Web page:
Excel New Text Functions

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Excel New Text Functions

Complicated text formulas using either ampersands and the CONCATENATE function are the bane of our life. Not any more! Excel new text functions will really help us nail those text formulas. In this article we’ll be looking at the CONCAT function and the TEXTJOIN function. We’ll also examine the TEXT function, which is an oldie but a goodie as it’s crucial when you need to format dates or numbers in your formulas.

Old Method

This is the old method. We have the entries “Bill” in cell B3 and “Ben” in cell C3. We want to join them together to return the result “Bill and Ben”. We’ll use a formula because the entries might change and we still want the concatenation to work.

You can use either the ampersand (&), which is the concatenation operator, or the CONCATENATE function. Which one you use is your call.

Using the Operator

Put the formula together in easy stages. The first job is to join the two values together, like this:


This returns the result, “BillBen”. Not quite finished as we still need to have the word “and” and its associated spaces between “Bill” and “Ben”. Just edit the formula and include the plain text “ and ” into the concatenation. Like this:

=B3&” and “&C3

Join the values together
Completed concatenation formula

Plain text constants must be enclosed in quotation marks. Notice that the leading and trailing spaces required are included in the text.

Using the CONCATENATE function

The first job is to join the two values together, like this:


And then include the “ and ”, like this:

=CONCATENATE(B3,” and “,C3)

Same formula using the CONCATENATE function

Not too difficult and there’s not much to choose between the two methods. The main disadvantage is that you may not use a range reference so when you need to join a range of multiple cell values together you have to reference each cell in the range individually.

CONCAT Function

This is the first new text function to examine. It’s just like CONCATENATE, only much better because It supports range references as well as cell references and constants. The CONCAT function automatically ignores empty cells. Many people have been saying “Concat” for years instead of “Concatenate” as it’s much less of a mouthful. Now we’ll never have to say it again.

We need to join the cell values in the range B3:D3. The formula is:


Which returns: “BillTedBen”

If cell D3 is empty, the formula =CONCAT(B3:E3) still returns: “BillTedBen”.

CONCAT formula for a range of cells
CONCAT ignores empty cells

But CONCAT does not give you a way of including a delimiter, like a comma, between the values. For that you need the TEXTJOIN function…


TEXTJOIN can do everything CONCAT can do but it’s so much better because it also lets you control delimiters and empty cells. This works wonders when you’re preparing data for CSV format.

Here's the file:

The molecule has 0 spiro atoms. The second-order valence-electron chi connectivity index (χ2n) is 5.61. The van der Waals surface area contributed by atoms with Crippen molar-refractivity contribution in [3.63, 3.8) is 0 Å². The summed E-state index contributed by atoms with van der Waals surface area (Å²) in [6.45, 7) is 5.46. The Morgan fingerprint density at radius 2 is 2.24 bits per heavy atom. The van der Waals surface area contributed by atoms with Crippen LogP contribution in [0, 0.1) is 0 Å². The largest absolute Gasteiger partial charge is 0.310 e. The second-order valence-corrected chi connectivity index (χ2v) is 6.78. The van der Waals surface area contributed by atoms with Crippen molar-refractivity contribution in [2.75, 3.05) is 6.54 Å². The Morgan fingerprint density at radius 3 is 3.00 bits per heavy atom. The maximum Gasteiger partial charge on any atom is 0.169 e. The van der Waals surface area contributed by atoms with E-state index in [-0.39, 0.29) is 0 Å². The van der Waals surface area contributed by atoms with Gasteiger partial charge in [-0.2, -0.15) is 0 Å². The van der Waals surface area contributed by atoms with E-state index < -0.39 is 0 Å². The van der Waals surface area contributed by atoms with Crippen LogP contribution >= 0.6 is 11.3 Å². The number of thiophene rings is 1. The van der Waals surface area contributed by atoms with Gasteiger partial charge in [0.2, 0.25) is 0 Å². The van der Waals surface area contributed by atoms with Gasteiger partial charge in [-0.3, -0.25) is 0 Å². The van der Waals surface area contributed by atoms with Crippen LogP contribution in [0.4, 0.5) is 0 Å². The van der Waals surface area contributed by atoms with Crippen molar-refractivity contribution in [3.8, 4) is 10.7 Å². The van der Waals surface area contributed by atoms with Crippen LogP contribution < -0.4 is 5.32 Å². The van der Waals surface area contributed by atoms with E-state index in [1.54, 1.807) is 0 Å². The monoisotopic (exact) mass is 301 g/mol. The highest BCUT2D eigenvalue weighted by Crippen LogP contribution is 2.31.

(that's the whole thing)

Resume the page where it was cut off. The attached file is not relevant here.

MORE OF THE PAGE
TEXTJOIN has three required arguments:

  1. Delimiter is the text to use between the values. It must be enclosed in quotation marks. For no delimiter, enter an empty string (“”).
  2. Ignore_empty is either TRUE or FALSE. TRUE to ignore entries with no content.
  3. Text1 is the first value to join together. This can be a cell reference, a range reference or a text constant.

In this example we have a range of cells to join but ones of the values is missing. Our formula is


and returns: “Bill,Ted,,Ben”

FALSE to include a comma as a placeholder for the missing value

In the next example, we have four columns: First Name (column B), Middle Name (column C), Last Name (column D) and Title (column E). We need to join them together, separated by spaces and with the title entry coming first.

The formula is:


A range reference joins the data together in the same order as it is in the range. Because we needed the Title to come first, two text arguments were required. E3 for the Title and B3:D3 for the continuous range containing the three names.

TEXTJOIN formula with space separators

TEXT Function

This is a great function that’s been around for years. You really need this one when you have dates or numbers in your concatenation formula which you need to format. Dates in particular. And you’ll need an appreciation of basic Excel date and number format codes. The function works like this:

=FORMAT(value, format_text)

Value is what you are formatting and format_text is the number format code in quotation marks.

Here’s an example. We want to have a heading in our worksheet that reads “Report dated ” – and then include today’s date on the end. My first attempt was this:

=”Report dated “&TODAY()

Nice idea but no coconut! That date appears as a date serial value. You can have a date in a cell and then format the cell as a date. But the date is in the formula, so you must apply the format in the formula using the TEXT function:

=”Report dated “&TEXT(TODAY(),”d mmmm yyyy”)

Follow the link below if you’re not sure about Excel number format codes. The TEXT function supports Custom codes.

The first attempt
Formula including the date format
The completed formula

To get the best out of Excel formulas you’ll need to have a good, working knowledge of Excel functions. Come along on our dedicated Excel functions course and discover what Excel formulas can do for you.

Call 020 7920 9500 now for details.

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